Commentary By Chris Ortenburger
This week The Guardian and CBC will feature friendly year-end interviews with Premier Robert Ghiz. This makes it a good time to remember some “awkward truths” about this government, especially as it’s been exactly two years since the Plan B highway project was announced.
The asphalt is down, the guard rails up — it’s not just a “done deal”, as Transportation Minister Robert Vessey said at the onset, but it looks done. Not quite. There are still many steep bare hillsides underneath snow and a bit of mulched hay, which will bear watching when winter rains and the spring melt occur; it is likely to overwhelm the mitigations and allow sediment to enter the West River, as has happened numerous times in the past year.
“It is valuable to continue to bear witness to the environmental impact of Plan B,” said Island ecologist Gary Schneider in November of 2012, after Plan B construction started. Nobody is living in a teepee by the project this winter, but people are watching for the rains, and the long-term health of the remaining trees next to the road.
Why did people get so involved in Plan B? What made us literally wake up and venture from our comfortable homes to stand on the roadside with signs or camp in the woods, be criticized and ridiculed by some government and media people and sever the previously carefree relationships with our elected officials?
Like a majority of Islanders, we were disturbed that government decided to run a highway we can’t afford through land and homes we can’t replace and over people’s rights to be consulted with and desire to be listened to. Plan B was such an egregious example of a bad decision not being recanted that many of us got involved.
The government repeated two justifications for Plan B, which were both proved blatantly false:
1) “It’s all about safety,” as the segment was described as the most dangerous stretch of road, due to design — but only after the Atlantic Gateway money was announced. Hence the expensive over-reaction realignment, against countless letters imploring and illustrating cheaper and more effective solutions.
The real causes of accidents — when the data were finally released in Fall 2012 — were slippery roads and driving too fast for conditions, factors Plan B is not going to solve. The Guardian from October 2012 on causes:
http://www.theguardian.pe.ca/News/Local/2012-10-22/article-3104496/Slippery-roads%2C-speed-are-factors-in-accidents/1 and a CBC Radio story about intersections counted more than once which increased the rates, and government’s ignoring of another stretch of road with more collisions (September 2012):
2) “Islanders told us to go north” in feedback for the original plan to go through Strathgartney Park, which the TIR insisted counted as consultation for a completely new Plan B. In fact, out of over 300 submissions in Fall of 2011, not one suggested the route be changed to cut into the untouched hillside north of the CBC tower on western end and Fairyland on the eastern side.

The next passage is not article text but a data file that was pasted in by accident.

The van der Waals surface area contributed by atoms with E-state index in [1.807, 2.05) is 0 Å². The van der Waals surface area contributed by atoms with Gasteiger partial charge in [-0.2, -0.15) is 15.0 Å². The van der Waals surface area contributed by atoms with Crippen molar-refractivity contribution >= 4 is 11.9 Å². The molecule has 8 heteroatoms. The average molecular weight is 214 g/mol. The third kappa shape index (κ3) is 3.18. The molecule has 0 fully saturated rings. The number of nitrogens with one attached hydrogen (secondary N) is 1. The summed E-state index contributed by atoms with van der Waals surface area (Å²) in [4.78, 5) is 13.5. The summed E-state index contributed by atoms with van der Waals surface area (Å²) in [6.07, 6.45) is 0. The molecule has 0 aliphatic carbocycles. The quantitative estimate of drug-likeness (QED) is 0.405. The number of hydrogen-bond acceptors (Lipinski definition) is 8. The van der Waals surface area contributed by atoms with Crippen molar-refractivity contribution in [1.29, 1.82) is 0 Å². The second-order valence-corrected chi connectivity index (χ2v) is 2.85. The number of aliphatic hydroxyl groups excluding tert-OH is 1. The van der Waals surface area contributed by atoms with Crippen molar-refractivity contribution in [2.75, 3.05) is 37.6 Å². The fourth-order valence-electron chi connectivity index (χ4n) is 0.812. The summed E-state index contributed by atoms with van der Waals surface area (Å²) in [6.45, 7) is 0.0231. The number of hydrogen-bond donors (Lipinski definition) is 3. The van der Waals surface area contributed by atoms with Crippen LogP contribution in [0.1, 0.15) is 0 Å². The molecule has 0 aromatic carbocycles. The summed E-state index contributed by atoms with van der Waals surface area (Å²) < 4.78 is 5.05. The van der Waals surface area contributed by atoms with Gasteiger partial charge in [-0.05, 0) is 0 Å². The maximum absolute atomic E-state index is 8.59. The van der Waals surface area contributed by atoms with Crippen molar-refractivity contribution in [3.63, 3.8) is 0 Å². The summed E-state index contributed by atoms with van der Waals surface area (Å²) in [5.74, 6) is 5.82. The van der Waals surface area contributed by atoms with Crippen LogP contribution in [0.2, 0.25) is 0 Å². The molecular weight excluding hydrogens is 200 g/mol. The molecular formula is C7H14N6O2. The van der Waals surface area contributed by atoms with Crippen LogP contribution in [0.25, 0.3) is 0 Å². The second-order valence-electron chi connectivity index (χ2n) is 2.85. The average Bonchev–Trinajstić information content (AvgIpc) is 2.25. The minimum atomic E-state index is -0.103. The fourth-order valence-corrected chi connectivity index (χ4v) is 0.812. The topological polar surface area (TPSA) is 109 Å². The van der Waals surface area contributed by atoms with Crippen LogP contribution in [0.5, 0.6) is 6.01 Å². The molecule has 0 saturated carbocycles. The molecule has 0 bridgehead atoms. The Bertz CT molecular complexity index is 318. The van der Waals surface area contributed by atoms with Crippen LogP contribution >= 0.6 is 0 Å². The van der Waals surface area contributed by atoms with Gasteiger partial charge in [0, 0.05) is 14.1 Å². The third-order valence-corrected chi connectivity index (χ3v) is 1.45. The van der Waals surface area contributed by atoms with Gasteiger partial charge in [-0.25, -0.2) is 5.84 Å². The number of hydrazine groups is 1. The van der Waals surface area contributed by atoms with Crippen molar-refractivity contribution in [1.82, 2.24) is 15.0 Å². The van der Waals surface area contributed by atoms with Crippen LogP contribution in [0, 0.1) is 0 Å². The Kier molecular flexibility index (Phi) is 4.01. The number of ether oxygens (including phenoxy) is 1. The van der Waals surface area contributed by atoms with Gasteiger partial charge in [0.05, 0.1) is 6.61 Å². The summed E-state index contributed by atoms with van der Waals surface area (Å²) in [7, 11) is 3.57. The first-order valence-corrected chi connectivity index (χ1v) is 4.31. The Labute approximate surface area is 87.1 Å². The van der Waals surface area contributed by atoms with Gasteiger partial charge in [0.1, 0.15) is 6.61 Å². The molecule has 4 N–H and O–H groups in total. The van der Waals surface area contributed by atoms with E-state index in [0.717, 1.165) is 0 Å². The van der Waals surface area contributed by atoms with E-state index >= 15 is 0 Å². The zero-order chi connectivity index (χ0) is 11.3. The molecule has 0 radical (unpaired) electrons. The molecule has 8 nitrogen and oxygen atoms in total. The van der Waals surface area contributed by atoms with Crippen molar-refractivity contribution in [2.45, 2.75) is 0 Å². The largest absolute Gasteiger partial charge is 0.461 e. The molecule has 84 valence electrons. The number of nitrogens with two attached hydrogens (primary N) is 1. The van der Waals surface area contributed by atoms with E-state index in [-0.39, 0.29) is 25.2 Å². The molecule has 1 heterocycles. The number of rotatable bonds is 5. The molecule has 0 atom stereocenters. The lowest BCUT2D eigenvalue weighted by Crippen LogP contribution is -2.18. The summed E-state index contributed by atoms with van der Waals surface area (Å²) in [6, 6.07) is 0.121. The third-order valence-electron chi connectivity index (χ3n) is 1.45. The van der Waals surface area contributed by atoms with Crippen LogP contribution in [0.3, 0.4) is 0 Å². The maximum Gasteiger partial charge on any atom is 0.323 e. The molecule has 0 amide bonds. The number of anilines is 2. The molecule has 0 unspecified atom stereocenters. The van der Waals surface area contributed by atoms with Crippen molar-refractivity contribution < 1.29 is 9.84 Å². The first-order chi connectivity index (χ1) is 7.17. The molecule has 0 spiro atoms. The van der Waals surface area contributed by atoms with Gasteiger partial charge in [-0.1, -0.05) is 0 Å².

The Robert Ghiz government ignored or denigrated a petition, rallies, a citizen-initiated plebiscite, countless letters, over 200 Environmental Impact Assessment submissions, and finally people at the site, by calling in the national police force to pull out a couple of women keeping vigil by the ill-fated hemlock forest in the pouring rain.
(Premier Ghiz) apparently remains unmoved by the spectacle of RCMP officers hoisting and hustling citizens off their own land, and unconscious of the harm he is doing to the RCMP, his own government and the very essence of democracy itself. — columnist Jack MacAndrew, October 2012.
This part has been hard to explain to kids.
Plan B is not an extreme example, but one of the worst of many poor decisions. For instance, the implementation of the HST has been hailed by Mr. Ghiz as one of his greatest achievements of 2013. He said it’s not great policy — he is right, as it is merely a tax grab - but it is neither great policy nor politics to run for office without mentioning something as important as implementing the HST.
A new “wilderness” park isn’t going to erase Plan B — though no wilderness by far, it’s still a lovely area — but if the Ghiz government had actually wanted to protect environmentally sensitive land (a term set out by Environment Minister Sherry in her conditional approval of Plan B), they would not have bulldozed right through the Bonshaw Hills to make this road in the first place.
Will Plan B opponents ever let it go? For the most part, we are a pretty positive bunch. We’ve channeled some of the energy into the fledgling Citizens’ Alliance of P.E.I., a non-partisan voice for Islanders to bring forth those “awkward truths”, especially concerning environmental and democratic issues.
Plan B has reinforced that we — all Islanders — need to take care of our Island, both our land and our democracy. Keeping both healthy will encourage our young people to be here making a living and dropping the cynicism that their participation isn’t necessary. And that should be Plan A.
Chris Ortenburger lives in Bonshaw and is a member of the Citizens’ Alliance of P.E.I.